Howard Schultz, who is credited with reimagining the Italian coffee house tradition in the US and exporting coffee culture around the globe, confirms he will retire on June 26 to pursue philanthropic activities amid speculation of a presidential bid
In an open letter to Starbucks employees, Schultz praised the moral integrity of the global coffee shop behemoth, which today employs more than 33,000 people across 77 countries.
“I set out to build a company that my father, a blue-collar worker and World War II veteran, never had a chance to work for,” Schultz wrote.
“Together we’ve done that, and so much more, by balancing profitability and social conscience, compassion and rigor, and love and responsibility.”
During his four decades as CEO and chairman, Schultz oversaw Starbucks’ growth from 11 stores in 1987 to more than 28,000 stores globally today. He is also credited with delivering a 21,000% gain in the value of the company’s stock price since its initial public offering in 1992. Last year the Starbucks generated revenues of $22.4bn.
The company has confirmed that the Board of Directors has appointed the former Chairman and Chief Executive of JC Penney, Myron E. Ullman, as its new Chair of the Board and Mellody Hobson as Vice Chair of the Board effective upon Schultz’s retirement.
Addressing a conference at the Starbucks Support Center in Seattle, Schultz acknowledged the “crucibles” the company had faced under his stewardship, including financial difficulties during the 2008 economic crisis and more recently when the arrest of two black men at Starbucks store in Philadelphia sparked international outrage. The latter incident prompted Schultz to order the unprecedented closure of more than 8,000 US stores in on May 29 to provide employees with racial bias training.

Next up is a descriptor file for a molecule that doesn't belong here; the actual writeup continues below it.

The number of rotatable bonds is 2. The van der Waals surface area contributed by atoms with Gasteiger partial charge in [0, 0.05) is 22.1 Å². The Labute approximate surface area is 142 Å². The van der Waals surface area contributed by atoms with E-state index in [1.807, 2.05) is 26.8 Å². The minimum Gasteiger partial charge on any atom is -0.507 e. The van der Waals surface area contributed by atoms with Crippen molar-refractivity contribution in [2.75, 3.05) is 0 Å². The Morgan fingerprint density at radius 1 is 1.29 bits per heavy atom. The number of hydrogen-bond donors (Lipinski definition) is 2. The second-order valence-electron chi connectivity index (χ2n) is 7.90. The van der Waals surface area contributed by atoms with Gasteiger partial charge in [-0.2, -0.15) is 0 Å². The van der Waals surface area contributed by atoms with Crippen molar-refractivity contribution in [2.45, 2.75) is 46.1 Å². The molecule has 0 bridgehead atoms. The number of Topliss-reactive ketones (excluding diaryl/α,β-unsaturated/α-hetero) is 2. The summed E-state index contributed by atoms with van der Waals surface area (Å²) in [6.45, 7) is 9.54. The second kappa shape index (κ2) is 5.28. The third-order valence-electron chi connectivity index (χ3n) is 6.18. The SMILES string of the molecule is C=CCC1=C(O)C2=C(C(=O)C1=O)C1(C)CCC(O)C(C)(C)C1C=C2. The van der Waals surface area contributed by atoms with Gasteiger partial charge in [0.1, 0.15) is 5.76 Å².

“You can’t serve 100 million people a week and have 28,000 stores in 77 countries (and be perfect) – it’s impossible to be able to be perfect,” he said.
Upon his departure, Schultz will receive the honourary title of Chairman Emeritus and he will still oversee the opening of the Starbucks Reserve Roastery in Milan on September 6 – marking the company’s long-awaited entry into the Italian coffee shop market. He will also open the New York Roastery in late October.
Schultz said he will focus on philanthropic and social agendas in the future although has remained guarded on speculation he will make a foray into US politics with a possible bid for the Democratic presidential nomination in 2020.
“I’ll be thinking about a range of options for myself, from philanthropy to public service, but I’m a long way from knowing what the future holds,” he wrote to employees.